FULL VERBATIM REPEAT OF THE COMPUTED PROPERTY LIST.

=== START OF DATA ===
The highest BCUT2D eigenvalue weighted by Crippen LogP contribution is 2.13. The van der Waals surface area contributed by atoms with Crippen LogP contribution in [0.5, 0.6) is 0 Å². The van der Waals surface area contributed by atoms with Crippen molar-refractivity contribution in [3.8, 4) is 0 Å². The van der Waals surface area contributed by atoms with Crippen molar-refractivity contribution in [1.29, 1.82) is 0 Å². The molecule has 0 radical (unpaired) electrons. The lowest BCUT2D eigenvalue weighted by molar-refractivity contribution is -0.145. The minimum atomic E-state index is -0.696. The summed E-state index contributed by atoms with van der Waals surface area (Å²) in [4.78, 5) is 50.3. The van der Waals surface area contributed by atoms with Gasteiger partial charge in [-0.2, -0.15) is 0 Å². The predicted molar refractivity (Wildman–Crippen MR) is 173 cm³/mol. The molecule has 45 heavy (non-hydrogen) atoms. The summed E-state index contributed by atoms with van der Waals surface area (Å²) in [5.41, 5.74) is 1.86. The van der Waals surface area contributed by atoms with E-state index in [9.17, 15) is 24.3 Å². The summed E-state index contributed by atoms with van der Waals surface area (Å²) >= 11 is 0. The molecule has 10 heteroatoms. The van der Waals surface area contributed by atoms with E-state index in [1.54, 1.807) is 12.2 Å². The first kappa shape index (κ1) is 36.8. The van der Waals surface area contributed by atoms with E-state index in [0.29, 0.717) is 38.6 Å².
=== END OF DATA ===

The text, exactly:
The highest BCUT2D eigenvalue weighted by Crippen LogP contribution is 2.13. The van der Waals surface area contributed by atoms with Crippen LogP contribution in [0.5, 0.6) is 0 Å². The van der Waals surface area contributed by atoms with Crippen molar-refractivity contribution in [3.8, 4) is 0 Å². The van der Waals surface area contributed by atoms with Crippen molar-refractivity contribution in [1.29, 1.82) is 0 Å². The molecule has 0 radical (unpaired) electrons. The lowest BCUT2D eigenvalue weighted by molar-refractivity contribution is -0.145. The minimum atomic E-state index is -0.696. The summed E-state index contributed by atoms with van der Waals surface area (Å²) in [4.78, 5) is 50.3. The van der Waals surface area contributed by atoms with Gasteiger partial charge in [-0.2, -0.15) is 0 Å². The predicted molar refractivity (Wildman–Crippen MR) is 173 cm³/mol. The molecule has 45 heavy (non-hydrogen) atoms. The summed E-state index contributed by atoms with van der Waals surface area (Å²) in [5.41, 5.74) is 1.86. The van der Waals surface area contributed by atoms with E-state index in [9.17, 15) is 24.3 Å². The summed E-state index contributed by atoms with van der Waals surface area (Å²) >= 11 is 0. The molecule has 10 heteroatoms. The van der Waals surface area contributed by atoms with E-state index in [1.54, 1.807) is 12.2 Å². The first kappa shape index (κ1) is 36.8. The van der Waals surface area contributed by atoms with E-state index in [0.29, 0.717) is 38.6 Å².